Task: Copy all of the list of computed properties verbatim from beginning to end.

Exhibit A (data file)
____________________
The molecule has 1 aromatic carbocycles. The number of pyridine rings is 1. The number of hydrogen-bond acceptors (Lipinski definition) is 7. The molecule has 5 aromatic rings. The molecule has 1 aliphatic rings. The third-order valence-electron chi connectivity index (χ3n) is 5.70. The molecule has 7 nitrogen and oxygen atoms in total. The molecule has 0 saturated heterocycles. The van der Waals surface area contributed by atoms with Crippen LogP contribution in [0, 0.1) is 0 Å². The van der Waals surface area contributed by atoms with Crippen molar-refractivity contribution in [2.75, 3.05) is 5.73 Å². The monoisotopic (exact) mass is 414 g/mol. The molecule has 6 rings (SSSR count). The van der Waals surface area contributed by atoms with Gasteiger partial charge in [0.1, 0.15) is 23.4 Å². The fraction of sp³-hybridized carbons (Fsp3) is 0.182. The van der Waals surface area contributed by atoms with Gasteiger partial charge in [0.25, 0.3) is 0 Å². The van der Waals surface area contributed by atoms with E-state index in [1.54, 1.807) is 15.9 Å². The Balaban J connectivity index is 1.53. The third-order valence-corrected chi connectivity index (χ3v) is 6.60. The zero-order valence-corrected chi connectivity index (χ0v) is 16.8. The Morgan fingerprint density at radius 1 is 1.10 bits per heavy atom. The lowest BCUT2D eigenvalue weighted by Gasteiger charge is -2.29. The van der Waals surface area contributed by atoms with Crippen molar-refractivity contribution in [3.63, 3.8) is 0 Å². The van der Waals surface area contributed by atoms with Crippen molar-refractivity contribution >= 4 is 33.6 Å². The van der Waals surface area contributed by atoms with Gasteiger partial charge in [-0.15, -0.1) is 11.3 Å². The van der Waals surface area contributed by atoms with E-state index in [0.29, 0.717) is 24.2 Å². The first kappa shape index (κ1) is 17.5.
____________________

The molecule has 1 aromatic carbocycles. The number of pyridine rings is 1. The number of hydrogen-bond acceptors (Lipinski definition) is 7. The molecule has 5 aromatic rings. The molecule has 1 aliphatic rings. The third-order valence-electron chi connectivity index (χ3n) is 5.70. The molecule has 7 nitrogen and oxygen atoms in total. The molecule has 0 saturated heterocycles. The van der Waals surface area contributed by atoms with Crippen LogP contribution in [0, 0.1) is 0 Å². The van der Waals surface area contributed by atoms with Crippen molar-refractivity contribution in [2.75, 3.05) is 5.73 Å². The monoisotopic (exact) mass is 414 g/mol. The molecule has 6 rings (SSSR count). The van der Waals surface area contributed by atoms with Gasteiger partial charge in [0.1, 0.15) is 23.4 Å². The fraction of sp³-hybridized carbons (Fsp3) is 0.182. The van der Waals surface area contributed by atoms with Gasteiger partial charge in [0.25, 0.3) is 0 Å². The van der Waals surface area contributed by atoms with E-state index in [1.54, 1.807) is 15.9 Å². The Balaban J connectivity index is 1.53. The third-order valence-corrected chi connectivity index (χ3v) is 6.60. The zero-order valence-corrected chi connectivity index (χ0v) is 16.8. The Morgan fingerprint density at radius 1 is 1.10 bits per heavy atom. The lowest BCUT2D eigenvalue weighted by Gasteiger charge is -2.29. The van der Waals surface area contributed by atoms with Crippen molar-refractivity contribution in [3.63, 3.8) is 0 Å². The van der Waals surface area contributed by atoms with Crippen molar-refractivity contribution >= 4 is 33.6 Å². The van der Waals surface area contributed by atoms with Gasteiger partial charge in [-0.15, -0.1) is 11.3 Å². The van der Waals surface area contributed by atoms with E-state index in [0.29, 0.717) is 24.2 Å². The first kappa shape index (κ1) is 17.5.